New study bolsters the case for a familiar, non-opioid chronic pain medication

SAFED, ISRAEL - MARCH 07: (ISRAEL OUT) A worker at a cannabis greenhouse at the growing facility of the Tikun Olam company on March 7, 2011 near the northern city of Safed, Israel. In conjunction with Israel's Health Ministry, Tikon Olam are currently distributing cannabis for medicinal purposes to over 1800 people in Israel. (Photo by Uriel Sinai/Getty Images)

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A new study released by University of New Mexico researchers concludes that cannabis could be a ready alternative for pain management patients, with the side effect of curbing addiction and overdose deaths caused by powerful prescription pills, of which patients often take multiple varieties.

“The potential for addiction and health risks associated with using multiple scheduled drugs places additional direct monetary and health costs on patients and healthcare systems,” said University of New Mexico researchers Jacob Miguel Vigil and Sarah See Stith.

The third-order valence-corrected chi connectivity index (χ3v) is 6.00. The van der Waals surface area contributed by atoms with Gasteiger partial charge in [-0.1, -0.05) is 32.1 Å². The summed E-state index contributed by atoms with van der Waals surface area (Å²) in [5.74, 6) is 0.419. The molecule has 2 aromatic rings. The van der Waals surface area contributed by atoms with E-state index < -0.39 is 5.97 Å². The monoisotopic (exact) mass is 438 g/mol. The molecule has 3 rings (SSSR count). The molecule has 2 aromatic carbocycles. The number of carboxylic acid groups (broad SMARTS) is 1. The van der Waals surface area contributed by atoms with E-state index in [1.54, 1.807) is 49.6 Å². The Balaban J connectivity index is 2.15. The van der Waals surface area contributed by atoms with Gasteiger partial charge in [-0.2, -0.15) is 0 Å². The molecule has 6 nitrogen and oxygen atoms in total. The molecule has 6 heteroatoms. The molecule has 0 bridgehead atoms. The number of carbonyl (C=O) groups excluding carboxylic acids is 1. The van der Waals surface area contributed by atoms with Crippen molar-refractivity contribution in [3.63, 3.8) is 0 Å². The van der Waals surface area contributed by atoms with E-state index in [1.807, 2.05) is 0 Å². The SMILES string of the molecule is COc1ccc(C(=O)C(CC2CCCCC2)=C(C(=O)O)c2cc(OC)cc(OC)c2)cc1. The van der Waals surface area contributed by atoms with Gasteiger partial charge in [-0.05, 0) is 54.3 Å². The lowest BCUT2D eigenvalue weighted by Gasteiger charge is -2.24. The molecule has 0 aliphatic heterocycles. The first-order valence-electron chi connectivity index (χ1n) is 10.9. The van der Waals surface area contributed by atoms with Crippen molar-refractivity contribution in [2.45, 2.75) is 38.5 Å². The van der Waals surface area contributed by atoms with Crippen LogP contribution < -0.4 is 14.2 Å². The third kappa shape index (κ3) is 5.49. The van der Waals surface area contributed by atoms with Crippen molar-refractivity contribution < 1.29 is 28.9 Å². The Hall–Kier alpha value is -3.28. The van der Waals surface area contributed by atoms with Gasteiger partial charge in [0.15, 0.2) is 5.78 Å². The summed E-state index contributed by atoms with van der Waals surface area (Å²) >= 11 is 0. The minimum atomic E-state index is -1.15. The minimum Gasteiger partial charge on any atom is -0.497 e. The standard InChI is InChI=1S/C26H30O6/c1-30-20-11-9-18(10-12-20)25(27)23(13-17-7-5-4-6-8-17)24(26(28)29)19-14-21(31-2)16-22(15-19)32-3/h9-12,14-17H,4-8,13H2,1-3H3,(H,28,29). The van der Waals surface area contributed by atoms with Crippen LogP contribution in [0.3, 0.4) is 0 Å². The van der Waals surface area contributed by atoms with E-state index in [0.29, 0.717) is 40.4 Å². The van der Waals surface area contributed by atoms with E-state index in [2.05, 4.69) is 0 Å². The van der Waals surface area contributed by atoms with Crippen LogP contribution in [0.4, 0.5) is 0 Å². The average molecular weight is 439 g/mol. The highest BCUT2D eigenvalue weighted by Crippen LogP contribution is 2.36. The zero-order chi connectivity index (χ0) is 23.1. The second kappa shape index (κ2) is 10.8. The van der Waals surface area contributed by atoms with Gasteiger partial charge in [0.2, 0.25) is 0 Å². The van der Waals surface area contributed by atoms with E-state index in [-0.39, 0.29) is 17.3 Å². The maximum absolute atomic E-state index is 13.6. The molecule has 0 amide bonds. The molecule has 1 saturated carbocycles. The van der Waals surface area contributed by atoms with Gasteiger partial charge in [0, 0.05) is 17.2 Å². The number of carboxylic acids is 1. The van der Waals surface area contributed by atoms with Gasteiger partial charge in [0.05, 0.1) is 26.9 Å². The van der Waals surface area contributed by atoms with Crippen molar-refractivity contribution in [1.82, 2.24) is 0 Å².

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The study, “Effects of Legal Access to Cannabis on Scheduled II-V Drug Prescriptions,” surveyed 125 chronic pain patients, 83 of whom were enrolled in the New Mexico Medical Cannabis Program. Forty-two patients participating in the Prescription Monitoring program served as the control group.

Cannabis-using patients were studied for more than five years; control patients in the Prescription Monitoring program were studied for a minimum of two years.

The university hypothesized that “legal access to cannabis may reduce the use of multiple classes of dangerous prescription medications in certain patient populations,” according to a release accompanying the study results.

In practice, researchers found that 34 percent of participants in the Medical Cannabis program “ceased the use of all scheduled prescription medications” within the final six months of the observation period. Just one participant in the Prescription Monitoring group (2 percent of that group) did the same.

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